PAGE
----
Being from Oklahoma, it is not unusual to me that I am Native American. Many of my friends have the same heritage, and it is not a characteristic that is brought up often. It’s just there. It always has been. Most people have at least a little Indian blood in them, and many are members of federally recognized tribes. I think it isn’t talked about because it is so commonplace, and accepted as the norm.
However, when I came to Vanderbilt, a girl in my class referred to Native Americans as “savages”. Not in a outright derogatory way, but as if that was the appropriate pronoun. Let me tell you, it is not. Nor will it ever be. I remember calling my mom after, and asking her how that could be thought of as okay. My question didn’t stem from anger. Only confusion. I have always been aware of the connotations and, having been to many powwows and seen the traditional dances, understand why they exist. I just didn’t realize some people were so far removed from Native American culture that they could feel comfortable using a term as aggressive as “savages”.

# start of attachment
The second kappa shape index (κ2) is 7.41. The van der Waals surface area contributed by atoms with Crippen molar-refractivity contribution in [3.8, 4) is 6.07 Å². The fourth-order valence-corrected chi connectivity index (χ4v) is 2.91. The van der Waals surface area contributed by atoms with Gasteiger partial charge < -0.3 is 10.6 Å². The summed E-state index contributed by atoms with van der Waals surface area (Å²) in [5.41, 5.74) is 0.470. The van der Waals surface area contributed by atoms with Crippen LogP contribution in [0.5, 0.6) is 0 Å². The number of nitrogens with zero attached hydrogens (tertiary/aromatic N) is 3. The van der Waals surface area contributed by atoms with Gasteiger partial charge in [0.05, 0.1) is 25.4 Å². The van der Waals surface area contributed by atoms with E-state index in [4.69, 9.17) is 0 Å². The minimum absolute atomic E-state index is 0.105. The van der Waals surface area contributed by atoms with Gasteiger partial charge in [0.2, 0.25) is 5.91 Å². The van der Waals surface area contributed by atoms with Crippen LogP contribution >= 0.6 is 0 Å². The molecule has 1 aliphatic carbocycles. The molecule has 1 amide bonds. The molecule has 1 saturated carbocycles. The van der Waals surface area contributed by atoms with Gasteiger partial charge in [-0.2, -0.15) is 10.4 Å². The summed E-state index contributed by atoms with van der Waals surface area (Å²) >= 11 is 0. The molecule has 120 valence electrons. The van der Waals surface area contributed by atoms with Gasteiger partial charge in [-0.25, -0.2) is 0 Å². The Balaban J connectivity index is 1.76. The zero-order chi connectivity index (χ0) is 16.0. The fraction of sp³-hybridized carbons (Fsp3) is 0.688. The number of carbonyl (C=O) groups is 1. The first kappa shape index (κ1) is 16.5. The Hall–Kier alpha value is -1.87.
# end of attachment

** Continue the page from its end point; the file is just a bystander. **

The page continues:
This is what I thought of when reading Providential Nation. I understood how the colonies could admire the English but despise the British government. The Native Americans admired the different dress and way of living the English brought over with them, but they had no inclination to assimilate. Just as the colonists desired a little breathing room in regard to their English counterparts. I think the confusion felt by Native Americans when approached by the colonists can be likened to the confusion the colonists felt when their British government began enforcing control.
Maybe, the physical removal from those that we do not directly identify with contributes to our current social and racial issues. I found it interesting to think that the colonists were experiencing the same frustrations with being marginalized by their motherland, that they were inflicting on races they considered beneath them. We don’t usually look at the colonists as being controlling and controlled simultaneously, and I am interested to see what we may think when we do.